An excerpt from Cotton Was King in a chapter written by historian Mary H. Blewett, longtime professor at now-UMass Lowell:
” . . . The movement for the adoption of Plan E [city manager-council government] was headed by Harvard-educated Yankee lawyer Woodbury F. Howard. City government under Plan E would consist of nine councilors elected at-large by proportional representation. The majority of the councilors would then select a city manager to administer the city. Howard deftly got backing for the new charter from those groups discouraged from political activity under the old charter [Plan B, strong- mayor government]. The committee for Plan E featured prominent Greek, French, and Yankee names plus several Irish ones along with a lone Polish name. The reform movement implicitly opposed ethnic divisions and explicitly condemned partisan politics.
“A special election was held in November, 1942, to vote on the new charter. Despite the strong opposition of the city employees led by Hubert L. McLaughlin, former city solicitor under [Mayor George T.] Ashe, and from the local Democratic leaders, [James J. ] Bruin and [William C.] Geary, the new charter won by a small margin. The victory margin came from heavy voting in French Ward Six and in Republican Ward Eight with significant support from traditionally Democratic wards, indicating strong disenchantment with the Ashe conviction and the local party.”[Mayor Ashe was convicted in Nov. ’42 on charges of “conspiracy to defraud dealing with kick-backs on city purchases” and bribery related to a City construction contract.]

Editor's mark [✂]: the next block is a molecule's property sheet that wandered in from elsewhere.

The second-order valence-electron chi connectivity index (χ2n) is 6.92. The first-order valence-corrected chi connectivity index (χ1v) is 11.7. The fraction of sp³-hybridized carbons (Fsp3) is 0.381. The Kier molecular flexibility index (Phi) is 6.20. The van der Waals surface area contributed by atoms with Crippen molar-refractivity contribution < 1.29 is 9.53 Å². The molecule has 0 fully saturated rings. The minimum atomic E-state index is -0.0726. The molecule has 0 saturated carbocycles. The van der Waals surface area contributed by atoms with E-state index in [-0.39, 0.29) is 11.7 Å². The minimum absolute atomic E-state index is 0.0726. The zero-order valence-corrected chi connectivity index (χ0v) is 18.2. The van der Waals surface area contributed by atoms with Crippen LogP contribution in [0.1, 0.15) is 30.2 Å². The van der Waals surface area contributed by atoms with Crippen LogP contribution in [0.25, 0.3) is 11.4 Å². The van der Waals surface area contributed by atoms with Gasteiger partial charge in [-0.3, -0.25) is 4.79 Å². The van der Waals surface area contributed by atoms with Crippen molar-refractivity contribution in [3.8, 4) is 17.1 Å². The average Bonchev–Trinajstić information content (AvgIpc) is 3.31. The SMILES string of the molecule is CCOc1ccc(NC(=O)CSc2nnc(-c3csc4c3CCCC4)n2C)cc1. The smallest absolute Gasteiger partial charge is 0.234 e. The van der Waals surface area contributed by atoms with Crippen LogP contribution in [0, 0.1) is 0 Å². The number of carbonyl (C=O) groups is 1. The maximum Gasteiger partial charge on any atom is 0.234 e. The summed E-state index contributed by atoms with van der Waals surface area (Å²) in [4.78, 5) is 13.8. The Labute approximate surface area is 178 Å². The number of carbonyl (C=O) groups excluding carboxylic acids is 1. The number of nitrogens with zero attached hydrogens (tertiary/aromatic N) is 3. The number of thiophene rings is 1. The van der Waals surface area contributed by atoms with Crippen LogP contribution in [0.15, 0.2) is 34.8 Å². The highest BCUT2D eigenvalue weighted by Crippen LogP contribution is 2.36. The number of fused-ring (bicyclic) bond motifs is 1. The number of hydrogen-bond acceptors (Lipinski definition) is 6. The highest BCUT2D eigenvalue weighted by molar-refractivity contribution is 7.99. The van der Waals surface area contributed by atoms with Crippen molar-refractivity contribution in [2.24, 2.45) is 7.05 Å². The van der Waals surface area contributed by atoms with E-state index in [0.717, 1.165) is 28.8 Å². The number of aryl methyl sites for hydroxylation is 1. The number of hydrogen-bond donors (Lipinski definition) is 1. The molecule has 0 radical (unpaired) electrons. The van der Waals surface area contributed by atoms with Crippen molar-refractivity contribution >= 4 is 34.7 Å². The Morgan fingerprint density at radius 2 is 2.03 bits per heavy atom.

“Woodbury Howard became mayor in 1943 because of his identification with Plan E and the election of four other reform councilors who voted for him. The key choice of city manager, however, went to ex-city treasurer, Democrat John J. Flannery, the personal candidate of Councilor Joseph J. Sweeney who as acting mayor had replaced Ashe. On the vote to choose the manager, reform sentiment vanished and the Democrats won on a straight party vote, five to four. . . .”
—from “The Mills and the Multitudes” by Mary H. Blewett, Chapter XI in Cotton Was King: A History of Lowell, Massachusetts (Lowell Historical Society, 1976)